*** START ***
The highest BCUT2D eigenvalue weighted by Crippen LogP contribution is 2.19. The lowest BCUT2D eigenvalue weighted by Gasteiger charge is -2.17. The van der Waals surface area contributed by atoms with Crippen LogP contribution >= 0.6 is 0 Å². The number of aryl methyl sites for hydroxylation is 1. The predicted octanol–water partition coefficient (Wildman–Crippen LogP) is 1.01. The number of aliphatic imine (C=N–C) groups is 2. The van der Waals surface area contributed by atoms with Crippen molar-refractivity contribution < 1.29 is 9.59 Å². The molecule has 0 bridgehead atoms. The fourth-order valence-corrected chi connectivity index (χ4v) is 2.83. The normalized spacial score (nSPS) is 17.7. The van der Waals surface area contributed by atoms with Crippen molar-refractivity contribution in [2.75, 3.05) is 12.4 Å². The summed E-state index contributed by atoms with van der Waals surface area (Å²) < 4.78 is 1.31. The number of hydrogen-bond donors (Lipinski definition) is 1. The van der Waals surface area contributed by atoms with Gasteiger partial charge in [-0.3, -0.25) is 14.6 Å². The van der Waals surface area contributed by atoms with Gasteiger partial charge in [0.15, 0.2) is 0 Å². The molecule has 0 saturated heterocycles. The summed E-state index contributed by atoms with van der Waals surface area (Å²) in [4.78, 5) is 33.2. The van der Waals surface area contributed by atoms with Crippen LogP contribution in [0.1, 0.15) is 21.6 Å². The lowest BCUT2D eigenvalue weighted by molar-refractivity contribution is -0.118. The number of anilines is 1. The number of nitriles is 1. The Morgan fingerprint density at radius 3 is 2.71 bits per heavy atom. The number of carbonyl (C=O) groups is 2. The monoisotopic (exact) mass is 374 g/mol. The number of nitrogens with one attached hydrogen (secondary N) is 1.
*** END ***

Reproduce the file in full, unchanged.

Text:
The highest BCUT2D eigenvalue weighted by Crippen LogP contribution is 2.19. The lowest BCUT2D eigenvalue weighted by Gasteiger charge is -2.17. The van der Waals surface area contributed by atoms with Crippen LogP contribution >= 0.6 is 0 Å². The number of aryl methyl sites for hydroxylation is 1. The predicted octanol–water partition coefficient (Wildman–Crippen LogP) is 1.01. The number of aliphatic imine (C=N–C) groups is 2. The van der Waals surface area contributed by atoms with Crippen molar-refractivity contribution < 1.29 is 9.59 Å². The molecule has 0 bridgehead atoms. The fourth-order valence-corrected chi connectivity index (χ4v) is 2.83. The normalized spacial score (nSPS) is 17.7. The van der Waals surface area contributed by atoms with Crippen molar-refractivity contribution in [2.75, 3.05) is 12.4 Å². The summed E-state index contributed by atoms with van der Waals surface area (Å²) < 4.78 is 1.31. The number of hydrogen-bond donors (Lipinski definition) is 1. The van der Waals surface area contributed by atoms with Gasteiger partial charge in [-0.3, -0.25) is 14.6 Å². The van der Waals surface area contributed by atoms with Gasteiger partial charge in [0.15, 0.2) is 0 Å². The molecule has 0 saturated heterocycles. The summed E-state index contributed by atoms with van der Waals surface area (Å²) in [4.78, 5) is 33.2. The van der Waals surface area contributed by atoms with Crippen LogP contribution in [0.1, 0.15) is 21.6 Å². The lowest BCUT2D eigenvalue weighted by molar-refractivity contribution is -0.118. The number of anilines is 1. The number of nitriles is 1. The Morgan fingerprint density at radius 3 is 2.71 bits per heavy atom. The number of carbonyl (C=O) groups is 2. The monoisotopic (exact) mass is 374 g/mol. The number of nitrogens with one attached hydrogen (secondary N) is 1.